The agile manifesto proposes that a “team reflects on how to become more effective”. Agile retrospectives can be used to inspect and adapt the way of working in agile projects. Here’s an introduction to agile retrospectives, to help you to get started and do them in your projects.
An agile retrospective, or sprint retrospective as Scrum calls it, is a practice used by teams to reflect on their way of working, and to continuously become better in what they do.
The 12th agile principle states:
At regular intervals, the team reflects on how to become more effective, then tunes and adjusts its behavior accordingly.
The whole team attends the retrospective meeting, where they “inspect” how the iteration (sprint) has gone, and decide what and how they want to “adapt” their processes to improve. The actions coming out of a retrospective are communicated and preferably done in the next iteration, which makes retrospectives an effective way to do short cycled improvement and to implement good practices continuously.
The retrospective facilitator (often the scrum master) should have a toolbox of retrospective techniques, and be able to pick the most effective one. Some of the exercises to do in retrospectives are asking questions, state your feelings with 1 word, 5 times why (Root Causes) or asking why, solution focused/strengths and retrospective of retrospectives (there’s a book about Valuable Agile Retrospectives if you want to learn more exercises).
To assure that actions from a retrospective are done, they can be brought into the planning game, and made visible by putting them on the planning board. You can use User stories to plan and track bigger improvements, describing who, what and why. Every retrospective meeting starts by looking at the actions from the previous meeting, to see if they are finished (and to take action if not).
Safety in Retrospectives
It’s crucial to have an open culture in an agile retrospective, where team members speak up. Norm Kerth defined the Prime Directive, it’s purpose is to assure that a retrospective is a positive and effective event where people feel safe:
Regardless of what we discover, we understand and truly believe that everyone did the best job they could, given what they knew at the time, their skills and abilities, the resources available, and the situation at hand.
With the Prime Directive, a retrospective becomes a effective team gathering where people learn from each other and find solutions to improve their way of working.
Why Would You Do Retrospectives?
Insanity is doing the same things and expecting different results. So if you want to solve the problems that you are having, and deliver more value to your customers, you have to change the way you do your work. That is why agile promotes the usage of retrospectives: To help teams to solve problems and improve themselves!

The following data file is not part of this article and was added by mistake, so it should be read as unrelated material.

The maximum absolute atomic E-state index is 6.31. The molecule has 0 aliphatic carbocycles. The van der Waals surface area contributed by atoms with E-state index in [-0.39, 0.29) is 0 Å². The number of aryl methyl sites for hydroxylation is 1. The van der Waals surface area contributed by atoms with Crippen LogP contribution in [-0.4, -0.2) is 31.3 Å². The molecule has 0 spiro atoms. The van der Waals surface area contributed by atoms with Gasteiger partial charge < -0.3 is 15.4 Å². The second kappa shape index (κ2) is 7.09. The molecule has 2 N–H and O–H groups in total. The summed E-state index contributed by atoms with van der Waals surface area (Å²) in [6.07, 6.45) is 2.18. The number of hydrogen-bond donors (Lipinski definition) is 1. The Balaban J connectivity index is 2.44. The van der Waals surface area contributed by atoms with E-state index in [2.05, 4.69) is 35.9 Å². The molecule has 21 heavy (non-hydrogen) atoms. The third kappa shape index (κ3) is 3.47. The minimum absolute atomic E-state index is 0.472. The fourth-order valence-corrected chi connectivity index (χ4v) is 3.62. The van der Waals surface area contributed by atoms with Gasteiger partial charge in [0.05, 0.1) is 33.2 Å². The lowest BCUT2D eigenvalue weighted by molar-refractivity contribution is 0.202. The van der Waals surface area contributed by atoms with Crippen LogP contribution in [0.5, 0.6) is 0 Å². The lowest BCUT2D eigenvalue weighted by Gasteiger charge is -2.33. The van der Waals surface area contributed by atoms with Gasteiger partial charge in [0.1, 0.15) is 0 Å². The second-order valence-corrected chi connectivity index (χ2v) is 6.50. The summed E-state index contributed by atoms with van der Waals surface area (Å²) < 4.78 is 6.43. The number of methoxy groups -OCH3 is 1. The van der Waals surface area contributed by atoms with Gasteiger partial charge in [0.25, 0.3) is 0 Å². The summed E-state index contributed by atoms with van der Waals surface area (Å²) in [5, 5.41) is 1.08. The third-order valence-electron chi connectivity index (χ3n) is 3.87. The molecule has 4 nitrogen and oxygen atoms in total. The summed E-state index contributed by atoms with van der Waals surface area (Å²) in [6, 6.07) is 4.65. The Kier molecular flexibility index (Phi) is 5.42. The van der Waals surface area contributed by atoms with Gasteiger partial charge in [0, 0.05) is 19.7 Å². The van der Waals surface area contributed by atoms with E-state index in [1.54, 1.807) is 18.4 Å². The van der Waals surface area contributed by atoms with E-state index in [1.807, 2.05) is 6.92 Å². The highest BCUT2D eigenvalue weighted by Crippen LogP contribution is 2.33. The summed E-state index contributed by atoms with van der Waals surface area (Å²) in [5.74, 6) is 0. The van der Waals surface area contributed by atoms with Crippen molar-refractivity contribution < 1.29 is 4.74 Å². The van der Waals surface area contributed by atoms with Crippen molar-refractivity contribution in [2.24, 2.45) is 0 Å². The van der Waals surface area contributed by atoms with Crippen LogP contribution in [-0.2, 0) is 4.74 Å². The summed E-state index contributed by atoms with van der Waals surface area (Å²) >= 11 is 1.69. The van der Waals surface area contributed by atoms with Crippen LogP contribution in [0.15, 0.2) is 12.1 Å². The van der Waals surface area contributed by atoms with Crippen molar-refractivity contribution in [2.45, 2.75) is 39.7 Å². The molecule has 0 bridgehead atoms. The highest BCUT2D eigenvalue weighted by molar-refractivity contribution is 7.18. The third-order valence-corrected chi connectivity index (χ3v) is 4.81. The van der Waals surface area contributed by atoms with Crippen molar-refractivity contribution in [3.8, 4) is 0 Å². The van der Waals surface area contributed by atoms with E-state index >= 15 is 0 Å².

What makes retrospectives different, and what’s the benefit of doing them? One retrospective benefit is that they give power to the team. Since the team members feel empowered, there will be little resistance to do the changes that need to be done.
Another benefit is that the actions that are agreed in a retrospective are done by the team members, there is no hand-over! The team analyses what happened, defines the actions, and team members do them. This is much more effective, and also faster and cheaper :-).
These benefits make retrospectives a better way to do improvements. And they explain why retrospectives are one of the success factors for using scrum and getting benefits. You can use different retrospective techniques to get business value out of retrospectives. And retrospectives are also a great tool to establish and maintain stable teams, and help them to become agile and lean.
How to Start With Retrospectives?
There are different ways to introduce retrospectives. You can train Scrum masters and learn them how to facilitate a retrospective. And then start doing them with your agile teams, and reflect. I started by doing agile retrospectives in “stealth mode” in my projects, not using the term retrospective but just calling its an evaluation. Whatever way you chose, be sure to keep on doing retrospectives. Even if things seem to going well, there are always ways to improve!
Do you want to know more about retrospectives? Luis Gonçalves and I have published the pocket book Getting Value out of Agile Retrospectives. This book will helps you to get benefits out of doing retrospectives. There is also an online Retrospective Exercises Toolbox which you can use to design your own Valuable Agile Retrospectives.
Note: This blog is derived from the post What’s an Agile Retrospective and Why Would You Do It? which has previously been published on BenLinders.com.